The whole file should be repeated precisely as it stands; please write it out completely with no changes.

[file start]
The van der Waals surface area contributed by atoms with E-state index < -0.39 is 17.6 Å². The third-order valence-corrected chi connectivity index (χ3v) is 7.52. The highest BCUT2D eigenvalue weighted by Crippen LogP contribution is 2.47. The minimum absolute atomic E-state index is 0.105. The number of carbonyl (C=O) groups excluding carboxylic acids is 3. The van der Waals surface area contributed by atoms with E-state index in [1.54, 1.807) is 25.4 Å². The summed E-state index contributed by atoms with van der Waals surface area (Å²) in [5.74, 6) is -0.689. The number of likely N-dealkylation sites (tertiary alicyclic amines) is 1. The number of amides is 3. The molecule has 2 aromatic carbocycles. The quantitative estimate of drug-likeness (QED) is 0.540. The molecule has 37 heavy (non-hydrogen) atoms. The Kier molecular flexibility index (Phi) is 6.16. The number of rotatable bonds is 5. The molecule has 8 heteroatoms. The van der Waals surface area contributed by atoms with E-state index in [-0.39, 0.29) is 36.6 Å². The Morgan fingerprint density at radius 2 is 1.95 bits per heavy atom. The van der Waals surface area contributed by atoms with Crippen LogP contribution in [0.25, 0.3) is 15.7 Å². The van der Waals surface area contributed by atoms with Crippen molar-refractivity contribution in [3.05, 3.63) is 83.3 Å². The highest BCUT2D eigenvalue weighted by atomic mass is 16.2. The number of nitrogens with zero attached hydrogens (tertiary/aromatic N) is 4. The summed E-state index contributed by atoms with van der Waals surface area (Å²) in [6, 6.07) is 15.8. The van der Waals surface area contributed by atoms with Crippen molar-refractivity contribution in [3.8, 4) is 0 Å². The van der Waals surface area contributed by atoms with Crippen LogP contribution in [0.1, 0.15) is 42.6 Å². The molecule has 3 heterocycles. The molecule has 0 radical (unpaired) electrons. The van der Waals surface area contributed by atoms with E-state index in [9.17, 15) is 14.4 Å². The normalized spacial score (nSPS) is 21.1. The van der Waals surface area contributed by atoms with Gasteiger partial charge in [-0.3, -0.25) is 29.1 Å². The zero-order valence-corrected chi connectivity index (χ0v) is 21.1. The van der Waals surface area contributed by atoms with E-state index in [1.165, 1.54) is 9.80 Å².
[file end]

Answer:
The van der Waals surface area contributed by atoms with E-state index < -0.39 is 17.6 Å². The third-order valence-corrected chi connectivity index (χ3v) is 7.52. The highest BCUT2D eigenvalue weighted by Crippen LogP contribution is 2.47. The minimum absolute atomic E-state index is 0.105. The number of carbonyl (C=O) groups excluding carboxylic acids is 3. The van der Waals surface area contributed by atoms with E-state index in [1.54, 1.807) is 25.4 Å². The summed E-state index contributed by atoms with van der Waals surface area (Å²) in [5.74, 6) is -0.689. The number of likely N-dealkylation sites (tertiary alicyclic amines) is 1. The number of amides is 3. The molecule has 2 aromatic carbocycles. The quantitative estimate of drug-likeness (QED) is 0.540. The molecule has 37 heavy (non-hydrogen) atoms. The Kier molecular flexibility index (Phi) is 6.16. The number of rotatable bonds is 5. The molecule has 8 heteroatoms. The van der Waals surface area contributed by atoms with E-state index in [-0.39, 0.29) is 36.6 Å². The Morgan fingerprint density at radius 2 is 1.95 bits per heavy atom. The van der Waals surface area contributed by atoms with Crippen LogP contribution in [0.25, 0.3) is 15.7 Å². The van der Waals surface area contributed by atoms with Crippen molar-refractivity contribution in [3.05, 3.63) is 83.3 Å². The highest BCUT2D eigenvalue weighted by atomic mass is 16.2. The number of nitrogens with zero attached hydrogens (tertiary/aromatic N) is 4. The summed E-state index contributed by atoms with van der Waals surface area (Å²) in [6, 6.07) is 15.8. The van der Waals surface area contributed by atoms with Crippen molar-refractivity contribution in [3.8, 4) is 0 Å². The van der Waals surface area contributed by atoms with Crippen LogP contribution in [0.1, 0.15) is 42.6 Å². The molecule has 3 heterocycles. The molecule has 0 radical (unpaired) electrons. The van der Waals surface area contributed by atoms with E-state index in [9.17, 15) is 14.4 Å². The normalized spacial score (nSPS) is 21.1. The van der Waals surface area contributed by atoms with Gasteiger partial charge in [-0.3, -0.25) is 29.1 Å². The zero-order valence-corrected chi connectivity index (χ0v) is 21.1. The van der Waals surface area contributed by atoms with E-state index in [1.165, 1.54) is 9.80 Å².